Wednesday, June 3, 2009


Along with my HDTV buying (looking, looking not buying), I think of buying a new car. GM had some reasonable cars with fairly good mileage. But I can't see buying a Government Motors car now. P.O. has said that he will not interfere with day to day operations (besides putting a 31 yr old law school drop out in charge of the government oversight with no automotive experience) except in important matters. He believes in small fuel efficient cars for others (remember his SUV's before the election); but in general people who have kids want something bigger. It is hard to make money on small cars but he will force GM to go there.

We have spent $50,000,000,000 in helping GM to avoid bankruptcy (well not really since they declared it). What about Ford, they did not take any government money are running fairly well now? If we buy a car, it would probably be a Ford to show that we are for the free capitalistic market.

We have some GM stock which gave us a fairly good dividend for many years. But since P.O. believes the gov & UAW deserve the stock it is now worthless. Fortunately for us we do not completely depend on GM stock for our retirement; but there are many people who used GM stock as the backbone of their retirement. I feel sorry for them; once again screwing the people who tried to play by the rules. Others bought GM bonds and even though they are supposed to be senior debt; P.O. has screwed them in favor of the UAW.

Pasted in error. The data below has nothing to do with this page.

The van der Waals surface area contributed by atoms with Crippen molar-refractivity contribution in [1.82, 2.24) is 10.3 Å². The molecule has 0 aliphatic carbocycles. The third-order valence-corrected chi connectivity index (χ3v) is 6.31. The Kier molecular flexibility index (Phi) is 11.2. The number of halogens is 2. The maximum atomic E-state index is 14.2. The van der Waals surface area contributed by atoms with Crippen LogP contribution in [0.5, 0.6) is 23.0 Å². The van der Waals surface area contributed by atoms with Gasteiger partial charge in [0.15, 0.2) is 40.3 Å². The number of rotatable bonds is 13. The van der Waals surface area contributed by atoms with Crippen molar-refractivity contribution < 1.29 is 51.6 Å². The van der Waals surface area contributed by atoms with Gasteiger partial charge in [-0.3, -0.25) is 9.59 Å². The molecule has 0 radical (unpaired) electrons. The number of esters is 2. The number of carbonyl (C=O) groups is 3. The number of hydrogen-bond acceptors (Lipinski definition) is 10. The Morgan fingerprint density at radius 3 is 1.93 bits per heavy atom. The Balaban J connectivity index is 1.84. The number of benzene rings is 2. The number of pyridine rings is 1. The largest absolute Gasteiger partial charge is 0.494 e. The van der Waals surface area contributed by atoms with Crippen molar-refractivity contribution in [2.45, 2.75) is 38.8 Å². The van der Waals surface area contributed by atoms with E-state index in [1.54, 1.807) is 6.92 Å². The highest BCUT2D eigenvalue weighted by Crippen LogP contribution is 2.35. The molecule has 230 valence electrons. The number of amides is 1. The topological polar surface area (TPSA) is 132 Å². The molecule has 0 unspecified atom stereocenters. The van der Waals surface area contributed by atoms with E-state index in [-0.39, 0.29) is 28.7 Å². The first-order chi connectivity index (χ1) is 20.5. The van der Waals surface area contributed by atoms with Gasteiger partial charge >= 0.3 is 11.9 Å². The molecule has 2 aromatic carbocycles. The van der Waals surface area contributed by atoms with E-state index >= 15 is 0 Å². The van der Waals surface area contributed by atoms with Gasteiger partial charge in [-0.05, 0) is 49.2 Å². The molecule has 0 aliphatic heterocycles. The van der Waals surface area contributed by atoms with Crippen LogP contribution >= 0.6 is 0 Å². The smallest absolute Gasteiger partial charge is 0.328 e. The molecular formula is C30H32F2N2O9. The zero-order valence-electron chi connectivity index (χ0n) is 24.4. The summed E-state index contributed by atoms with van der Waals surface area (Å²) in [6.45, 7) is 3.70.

I guess my point is where has the government ever run anything efficiently?

If GM had kept up with technology like the computer industry has, we would all be driving $25 cars that got 1000 MPG Bill Gates

The fact that GM opted to cut production a lot rather than raise incentives again suggest the jig is up. The kinds of levels we`re seeing will be there, but I don`t know we`ll get incrementally higher. David Bradley

I was encouraged to hear that GM has made great progress on the hydrogen car. Albert Wynn

car (n) a road vehicle, typically with four wheels, powered by an internal combustion engine and able to carry a small number of people
ORIGIN late Middle English (in the general sense [wheeled vehicle] ): from Old Northern French carre, based on Latin carrum, carrus, of Celtic origin.

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